Programmes for Special Population There are no special programmes. With the approval of the mental health policy, expectations are high for the development of programmes. Refugees had a trauma programme through UNHCR. The country successfully participated in the two-year WHO-UNDP global initiative on the primary prevention of substance abuse among the young. Currently, it is involved in the five-year Southern African Development Community Network on Drug Use Project.
Therapeutic Drugs The following therapeutic drugs are generally available at the primary health care level of the country: carbamazepine, phenobarbital, phenytoin sodium, sodium valproate, amitriptyline, chlorpromazine, diazepam, fluphenazine, haloperidol, lithium. The newer anti-psychotics like pimozide are not available. Benzhexol (2mg) is used.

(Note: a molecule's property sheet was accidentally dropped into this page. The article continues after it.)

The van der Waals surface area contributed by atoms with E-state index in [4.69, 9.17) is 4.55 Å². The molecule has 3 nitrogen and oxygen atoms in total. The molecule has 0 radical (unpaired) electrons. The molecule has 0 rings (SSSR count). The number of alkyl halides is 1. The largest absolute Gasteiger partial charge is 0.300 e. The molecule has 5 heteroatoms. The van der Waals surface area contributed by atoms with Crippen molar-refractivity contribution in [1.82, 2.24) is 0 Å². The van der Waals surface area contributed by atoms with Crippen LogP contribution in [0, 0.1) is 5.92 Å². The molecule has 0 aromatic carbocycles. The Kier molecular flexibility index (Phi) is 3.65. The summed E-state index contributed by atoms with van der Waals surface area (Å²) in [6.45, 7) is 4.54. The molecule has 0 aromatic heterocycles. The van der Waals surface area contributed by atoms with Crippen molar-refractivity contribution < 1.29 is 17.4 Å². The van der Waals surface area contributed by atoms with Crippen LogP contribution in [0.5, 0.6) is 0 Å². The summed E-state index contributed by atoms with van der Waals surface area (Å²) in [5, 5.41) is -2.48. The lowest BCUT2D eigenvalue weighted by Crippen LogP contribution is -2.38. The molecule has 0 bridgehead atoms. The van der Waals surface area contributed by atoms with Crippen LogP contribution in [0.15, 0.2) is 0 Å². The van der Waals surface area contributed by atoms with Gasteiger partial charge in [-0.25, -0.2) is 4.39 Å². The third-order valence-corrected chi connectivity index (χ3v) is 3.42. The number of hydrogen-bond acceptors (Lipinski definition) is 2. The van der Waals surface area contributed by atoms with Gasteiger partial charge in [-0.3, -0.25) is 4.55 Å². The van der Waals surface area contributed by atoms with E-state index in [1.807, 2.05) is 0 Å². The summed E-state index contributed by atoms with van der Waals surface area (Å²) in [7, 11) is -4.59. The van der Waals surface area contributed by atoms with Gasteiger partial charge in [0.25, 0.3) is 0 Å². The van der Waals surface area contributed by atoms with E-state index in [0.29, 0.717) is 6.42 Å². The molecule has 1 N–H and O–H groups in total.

Other Information The overall state of mental health is not adequate from the human resources and services point of view. Health sector reforms in the early 1990s led to downgrading of mental health services. Zambia participated in the European Commission funded Concerted Action Report on Methods for Intervention in Mental Health in Sub-Saharan Africa coordinated by South Bank University of London from 1997-2000.